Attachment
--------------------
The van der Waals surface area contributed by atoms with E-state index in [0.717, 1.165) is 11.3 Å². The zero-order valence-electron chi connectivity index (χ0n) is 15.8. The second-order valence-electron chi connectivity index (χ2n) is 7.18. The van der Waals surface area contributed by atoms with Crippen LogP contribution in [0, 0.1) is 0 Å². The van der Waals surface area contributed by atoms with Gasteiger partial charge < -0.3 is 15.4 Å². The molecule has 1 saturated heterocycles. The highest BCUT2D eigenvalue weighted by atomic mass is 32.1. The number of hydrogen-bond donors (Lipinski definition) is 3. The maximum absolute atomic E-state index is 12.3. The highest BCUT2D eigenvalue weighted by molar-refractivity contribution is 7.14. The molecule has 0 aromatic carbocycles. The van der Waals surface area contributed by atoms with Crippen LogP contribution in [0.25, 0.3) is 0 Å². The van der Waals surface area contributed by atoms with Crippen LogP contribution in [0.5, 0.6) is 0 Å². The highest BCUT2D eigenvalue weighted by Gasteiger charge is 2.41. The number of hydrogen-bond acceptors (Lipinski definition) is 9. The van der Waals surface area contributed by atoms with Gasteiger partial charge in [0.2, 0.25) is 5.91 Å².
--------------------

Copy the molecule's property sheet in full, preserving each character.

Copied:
The van der Waals surface area contributed by atoms with E-state index in [0.717, 1.165) is 11.3 Å². The zero-order valence-electron chi connectivity index (χ0n) is 15.8. The second-order valence-electron chi connectivity index (χ2n) is 7.18. The van der Waals surface area contributed by atoms with Crippen LogP contribution in [0, 0.1) is 0 Å². The van der Waals surface area contributed by atoms with Gasteiger partial charge < -0.3 is 15.4 Å². The molecule has 1 saturated heterocycles. The highest BCUT2D eigenvalue weighted by atomic mass is 32.1. The number of hydrogen-bond donors (Lipinski definition) is 3. The maximum absolute atomic E-state index is 12.3. The highest BCUT2D eigenvalue weighted by molar-refractivity contribution is 7.14. The molecule has 0 aromatic carbocycles. The van der Waals surface area contributed by atoms with Crippen LogP contribution in [0.25, 0.3) is 0 Å². The van der Waals surface area contributed by atoms with Crippen LogP contribution in [0.5, 0.6) is 0 Å². The highest BCUT2D eigenvalue weighted by Gasteiger charge is 2.41. The number of hydrogen-bond acceptors (Lipinski definition) is 9. The van der Waals surface area contributed by atoms with Gasteiger partial charge in [0.2, 0.25) is 5.91 Å².